James Turrell. By Andrew Graham-Dixon.

“It’s not the job description of any artist in any way to substantiate someone else’s taste. It’s the last thing on our minds. What I want to do is unfold my mapping of a new continent. I hope that people enjoy it but that really doesn’t have anything to do with what I’m up to in my work.”1

James Turrell is an American artist who has spent much of his career working with the medium of light. He does not paint its effects, as many artists before him sought to do, but seeks instead to create or capture specific experiences of light itself. Sometimes he uses artificial lighting, halogen bulbs or projectors, to conjure the effects that he desires. But he also works with ambient natural light, creating spaces and structures that receive, trap or direct the rays of the sun, moon and stars in all kinds of optically intoxicating ways. He uses coloured light from the sky as a painter uses pigment.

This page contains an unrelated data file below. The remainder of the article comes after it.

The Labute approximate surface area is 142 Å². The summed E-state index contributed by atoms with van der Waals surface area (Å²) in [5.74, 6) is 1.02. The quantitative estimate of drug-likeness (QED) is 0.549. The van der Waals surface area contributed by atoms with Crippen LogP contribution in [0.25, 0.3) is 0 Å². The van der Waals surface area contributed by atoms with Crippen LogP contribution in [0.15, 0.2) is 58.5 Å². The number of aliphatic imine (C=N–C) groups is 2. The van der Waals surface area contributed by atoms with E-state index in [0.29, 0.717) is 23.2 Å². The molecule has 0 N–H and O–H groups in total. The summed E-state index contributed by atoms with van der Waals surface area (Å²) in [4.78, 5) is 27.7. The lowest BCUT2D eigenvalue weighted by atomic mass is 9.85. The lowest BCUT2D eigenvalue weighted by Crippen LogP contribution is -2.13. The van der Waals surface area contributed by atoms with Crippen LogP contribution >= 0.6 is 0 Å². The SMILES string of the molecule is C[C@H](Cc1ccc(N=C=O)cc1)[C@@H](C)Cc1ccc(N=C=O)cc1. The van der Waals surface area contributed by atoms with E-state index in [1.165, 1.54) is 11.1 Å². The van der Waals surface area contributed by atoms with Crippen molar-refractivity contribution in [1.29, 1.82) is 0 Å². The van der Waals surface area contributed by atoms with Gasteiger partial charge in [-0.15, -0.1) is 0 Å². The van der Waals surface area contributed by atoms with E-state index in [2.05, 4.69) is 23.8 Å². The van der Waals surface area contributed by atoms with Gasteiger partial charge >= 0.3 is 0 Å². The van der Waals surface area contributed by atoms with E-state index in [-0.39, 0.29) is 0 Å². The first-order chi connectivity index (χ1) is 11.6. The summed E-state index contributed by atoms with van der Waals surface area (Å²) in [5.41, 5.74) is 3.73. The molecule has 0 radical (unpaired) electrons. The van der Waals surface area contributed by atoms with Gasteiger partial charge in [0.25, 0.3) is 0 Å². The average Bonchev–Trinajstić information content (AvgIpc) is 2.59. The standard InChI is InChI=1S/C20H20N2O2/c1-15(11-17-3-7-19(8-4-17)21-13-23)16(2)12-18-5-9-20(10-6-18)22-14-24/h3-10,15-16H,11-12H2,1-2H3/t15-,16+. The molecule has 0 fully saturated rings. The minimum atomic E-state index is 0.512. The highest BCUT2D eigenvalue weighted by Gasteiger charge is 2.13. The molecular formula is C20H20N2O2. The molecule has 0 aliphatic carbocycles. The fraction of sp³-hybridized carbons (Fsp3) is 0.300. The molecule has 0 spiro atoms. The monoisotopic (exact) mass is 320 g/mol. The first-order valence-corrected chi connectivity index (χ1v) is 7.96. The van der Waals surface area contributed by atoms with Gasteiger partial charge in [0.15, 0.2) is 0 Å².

He places his audience in unusual situations and confronts them with optical phenomena that are often, initially, bewildering. His work is also calculated to make those who observe its effects peculiarly aware of the very act of observation – and, therefore, of the extent to which the limits of human perception frame all experience. His art takes place before the eyes while also seeking to expose the mechanisms of what goes on behind them.

Turrell has been bracketed with a generation of artists from the West Coast of America, who first came to prominence in the 1960s and who are known, collectively, as the “California Light and Space Movement”. But his work is entirely idiosyncratic and unique. His art is dematerialised and ungraspable. When working in museums or other architectural spaces –...

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